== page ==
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Star Wars: Jedi of the Republic – Mace Windu #1 Review



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Mace Windu becomes a reluctant soldier.

Marvel’s various Star Wars mini-series have generally struggled to meet the standard of the various ongoing books like Jason Aaron’s Star Wars and Kieron Gillen and Salvador Larroca’s Darth Vader. For the most part, they tend to offer forgettable side-stories in a familiar character’s early career. Jedi of the Republic: Mace Windu looks to be no different in that regard. This new series has it charms, but seems to offer little we haven’t seen from the numerous other Clone Wars-focused projects of the past 15 years.

If anything, Mace Windu #1 plays out like the opening segment of an early episode of Star Wars: The Clone Wars, with Master Windu being tasked to lead a small band of Jedi Knights behind enemy lines on a critical mission for the Republic. There’s little to set this generic premise apart. And while writer Matt Owens introduces a mildly interesting villain very late in the game, the scope of the conflict seems very small and unremarkable at this early stage. If Marvel is going to publish a Mace Windu comic, why not explore the character’s early life, before he acquired his coveted Jedi Master title?

Owens and artist Denys Cowan generally seem more interested in exploring Mace’s personal struggles than pitting him against a foe worthy of his prodigious skill with the Force. Which isn’t necessarily a bad thing given how aloof the character tends to be in the films and TV shows. Mace is cast very much as the reluctant soldier, constantly questioning whether the Jedi can both be generals in a galaxy-wide conflict and adhere to their principles as peacekeepers. The dynamic among Mace and his fellow Masters is a little strange, with Owens often writing Mace as though he’s subordinate to the likes of Ki-Adi-Mundi and Yoda rather than their true peer.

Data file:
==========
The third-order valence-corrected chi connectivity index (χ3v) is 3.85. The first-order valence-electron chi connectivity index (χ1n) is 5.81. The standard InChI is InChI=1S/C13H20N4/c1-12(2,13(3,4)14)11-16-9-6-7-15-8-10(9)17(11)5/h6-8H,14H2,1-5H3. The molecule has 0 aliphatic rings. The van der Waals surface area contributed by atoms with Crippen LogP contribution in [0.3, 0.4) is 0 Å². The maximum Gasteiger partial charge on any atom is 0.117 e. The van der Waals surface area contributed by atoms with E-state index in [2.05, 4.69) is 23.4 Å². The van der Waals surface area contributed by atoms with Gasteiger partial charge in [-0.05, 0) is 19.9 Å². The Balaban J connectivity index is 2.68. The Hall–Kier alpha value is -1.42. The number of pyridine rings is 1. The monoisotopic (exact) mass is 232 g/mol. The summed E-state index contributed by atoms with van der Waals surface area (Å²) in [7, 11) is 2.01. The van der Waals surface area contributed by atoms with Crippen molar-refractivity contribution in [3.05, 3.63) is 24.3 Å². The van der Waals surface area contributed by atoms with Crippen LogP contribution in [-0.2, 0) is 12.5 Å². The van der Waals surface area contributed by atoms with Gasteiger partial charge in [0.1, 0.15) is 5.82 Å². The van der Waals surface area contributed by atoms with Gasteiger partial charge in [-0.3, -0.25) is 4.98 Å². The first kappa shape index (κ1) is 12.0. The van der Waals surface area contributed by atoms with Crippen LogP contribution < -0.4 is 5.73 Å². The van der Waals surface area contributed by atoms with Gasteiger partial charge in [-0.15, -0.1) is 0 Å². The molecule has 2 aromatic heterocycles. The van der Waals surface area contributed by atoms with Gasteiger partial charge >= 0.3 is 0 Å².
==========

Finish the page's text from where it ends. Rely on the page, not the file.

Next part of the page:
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But the title character fares better alongside the rest of his team, a mix of familiar Clone Wars faces and new faces. Each character has their own personality and unique perspective on the war. These new additions are almost surely expendable Red Shirts designed to be discarded by story’s end, but at least they’ll be well-defined Red Shirts.

Cowan is an interesting choice for this Star Wars setting, given how much cleaner and more polished the franchise tends to look in the Prequel era. Cowan’s gritty, textured style brings the Clone Wars more in line with the grimy aesthetic of the Original Trilogy. That’s not to  say the art still doesn’t capture the scope and energy of the Prequels. Guru eFx’s bright colors certainly help maintain a balance between the two approaches. Cowan’s art does have some weird quirks. His rendition of Yoda is weirdly grotesque. But that aside, it’s a treat seeing Cowan lend his own touch to a galaxy far, far away.

The Verdict

At this point, any attempt by Marvel to venture out of the original Trilogy era is a welcome one. That said, this series looks to do little with Mace Windu and his fellow Jedi we haven’t seen in numerous other Clone Wars-era projects. The solid characterization for Mace’s team and Cowan’s gritty art are both selling points, but that may not be enough for all readers.

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